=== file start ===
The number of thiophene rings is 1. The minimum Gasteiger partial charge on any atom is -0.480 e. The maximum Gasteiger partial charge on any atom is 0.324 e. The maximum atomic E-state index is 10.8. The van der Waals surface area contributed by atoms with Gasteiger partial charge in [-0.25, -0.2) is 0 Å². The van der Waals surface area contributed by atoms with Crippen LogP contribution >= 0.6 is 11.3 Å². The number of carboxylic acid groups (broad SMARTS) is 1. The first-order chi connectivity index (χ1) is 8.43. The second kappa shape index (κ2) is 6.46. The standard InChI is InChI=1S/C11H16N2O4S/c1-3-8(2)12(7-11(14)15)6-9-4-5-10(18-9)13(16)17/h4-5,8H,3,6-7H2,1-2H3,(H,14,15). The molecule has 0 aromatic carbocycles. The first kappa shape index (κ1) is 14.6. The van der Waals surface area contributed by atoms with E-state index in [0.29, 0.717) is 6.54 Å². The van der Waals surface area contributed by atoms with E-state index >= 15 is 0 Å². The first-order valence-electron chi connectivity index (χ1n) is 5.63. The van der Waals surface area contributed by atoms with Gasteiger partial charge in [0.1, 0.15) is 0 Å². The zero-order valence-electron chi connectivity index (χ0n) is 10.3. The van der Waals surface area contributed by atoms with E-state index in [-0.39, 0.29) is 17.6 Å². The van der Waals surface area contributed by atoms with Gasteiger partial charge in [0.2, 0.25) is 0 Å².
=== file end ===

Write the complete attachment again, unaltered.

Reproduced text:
The number of thiophene rings is 1. The minimum Gasteiger partial charge on any atom is -0.480 e. The maximum Gasteiger partial charge on any atom is 0.324 e. The maximum atomic E-state index is 10.8. The van der Waals surface area contributed by atoms with Gasteiger partial charge in [-0.25, -0.2) is 0 Å². The van der Waals surface area contributed by atoms with Crippen LogP contribution >= 0.6 is 11.3 Å². The number of carboxylic acid groups (broad SMARTS) is 1. The first-order chi connectivity index (χ1) is 8.43. The second kappa shape index (κ2) is 6.46. The standard InChI is InChI=1S/C11H16N2O4S/c1-3-8(2)12(7-11(14)15)6-9-4-5-10(18-9)13(16)17/h4-5,8H,3,6-7H2,1-2H3,(H,14,15). The molecule has 0 aromatic carbocycles. The first kappa shape index (κ1) is 14.6. The van der Waals surface area contributed by atoms with E-state index in [0.29, 0.717) is 6.54 Å². The van der Waals surface area contributed by atoms with E-state index >= 15 is 0 Å². The first-order valence-electron chi connectivity index (χ1n) is 5.63. The van der Waals surface area contributed by atoms with Gasteiger partial charge in [0.1, 0.15) is 0 Å². The zero-order valence-electron chi connectivity index (χ0n) is 10.3. The van der Waals surface area contributed by atoms with E-state index in [-0.39, 0.29) is 17.6 Å². The van der Waals surface area contributed by atoms with Gasteiger partial charge in [0.2, 0.25) is 0 Å².